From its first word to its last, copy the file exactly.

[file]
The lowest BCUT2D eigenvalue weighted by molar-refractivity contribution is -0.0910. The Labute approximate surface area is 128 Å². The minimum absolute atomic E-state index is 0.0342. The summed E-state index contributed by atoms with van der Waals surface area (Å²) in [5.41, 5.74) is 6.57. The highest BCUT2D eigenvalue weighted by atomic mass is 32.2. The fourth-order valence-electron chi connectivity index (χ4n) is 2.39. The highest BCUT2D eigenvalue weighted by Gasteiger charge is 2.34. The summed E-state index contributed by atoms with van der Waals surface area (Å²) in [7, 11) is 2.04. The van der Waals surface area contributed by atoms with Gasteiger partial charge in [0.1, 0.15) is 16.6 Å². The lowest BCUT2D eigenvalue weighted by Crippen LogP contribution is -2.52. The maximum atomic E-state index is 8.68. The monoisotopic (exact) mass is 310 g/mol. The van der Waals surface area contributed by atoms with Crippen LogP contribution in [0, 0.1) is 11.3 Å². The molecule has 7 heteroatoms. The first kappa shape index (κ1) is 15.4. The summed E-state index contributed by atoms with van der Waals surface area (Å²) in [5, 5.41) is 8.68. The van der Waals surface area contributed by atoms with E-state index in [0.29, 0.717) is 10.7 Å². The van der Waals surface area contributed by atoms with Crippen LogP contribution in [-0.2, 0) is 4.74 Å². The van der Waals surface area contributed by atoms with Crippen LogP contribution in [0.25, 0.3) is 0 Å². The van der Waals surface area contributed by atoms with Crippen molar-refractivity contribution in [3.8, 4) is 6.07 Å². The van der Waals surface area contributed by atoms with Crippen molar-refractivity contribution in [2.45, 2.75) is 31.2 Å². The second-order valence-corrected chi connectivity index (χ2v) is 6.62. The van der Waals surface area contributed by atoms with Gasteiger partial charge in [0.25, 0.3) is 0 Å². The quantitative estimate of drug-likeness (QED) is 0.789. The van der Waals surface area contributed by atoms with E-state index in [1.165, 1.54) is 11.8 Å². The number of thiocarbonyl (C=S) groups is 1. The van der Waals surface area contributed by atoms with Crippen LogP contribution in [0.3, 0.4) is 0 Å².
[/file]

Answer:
The lowest BCUT2D eigenvalue weighted by molar-refractivity contribution is -0.0910. The Labute approximate surface area is 128 Å². The minimum absolute atomic E-state index is 0.0342. The summed E-state index contributed by atoms with van der Waals surface area (Å²) in [5.41, 5.74) is 6.57. The highest BCUT2D eigenvalue weighted by atomic mass is 32.2. The fourth-order valence-electron chi connectivity index (χ4n) is 2.39. The highest BCUT2D eigenvalue weighted by Gasteiger charge is 2.34. The summed E-state index contributed by atoms with van der Waals surface area (Å²) in [7, 11) is 2.04. The van der Waals surface area contributed by atoms with Gasteiger partial charge in [0.1, 0.15) is 16.6 Å². The lowest BCUT2D eigenvalue weighted by Crippen LogP contribution is -2.52. The maximum atomic E-state index is 8.68. The monoisotopic (exact) mass is 310 g/mol. The van der Waals surface area contributed by atoms with Crippen LogP contribution in [0, 0.1) is 11.3 Å². The molecule has 7 heteroatoms. The first kappa shape index (κ1) is 15.4. The summed E-state index contributed by atoms with van der Waals surface area (Å²) in [5, 5.41) is 8.68. The van der Waals surface area contributed by atoms with E-state index in [0.29, 0.717) is 10.7 Å². The van der Waals surface area contributed by atoms with Crippen LogP contribution in [-0.2, 0) is 4.74 Å². The van der Waals surface area contributed by atoms with Crippen LogP contribution in [0.25, 0.3) is 0 Å². The van der Waals surface area contributed by atoms with Crippen molar-refractivity contribution in [3.8, 4) is 6.07 Å². The van der Waals surface area contributed by atoms with Crippen molar-refractivity contribution in [2.45, 2.75) is 31.2 Å². The second-order valence-corrected chi connectivity index (χ2v) is 6.62. The van der Waals surface area contributed by atoms with Gasteiger partial charge in [0.25, 0.3) is 0 Å². The quantitative estimate of drug-likeness (QED) is 0.789. The van der Waals surface area contributed by atoms with E-state index in [1.165, 1.54) is 11.8 Å². The number of thiocarbonyl (C=S) groups is 1. The van der Waals surface area contributed by atoms with Crippen LogP contribution in [0.3, 0.4) is 0 Å².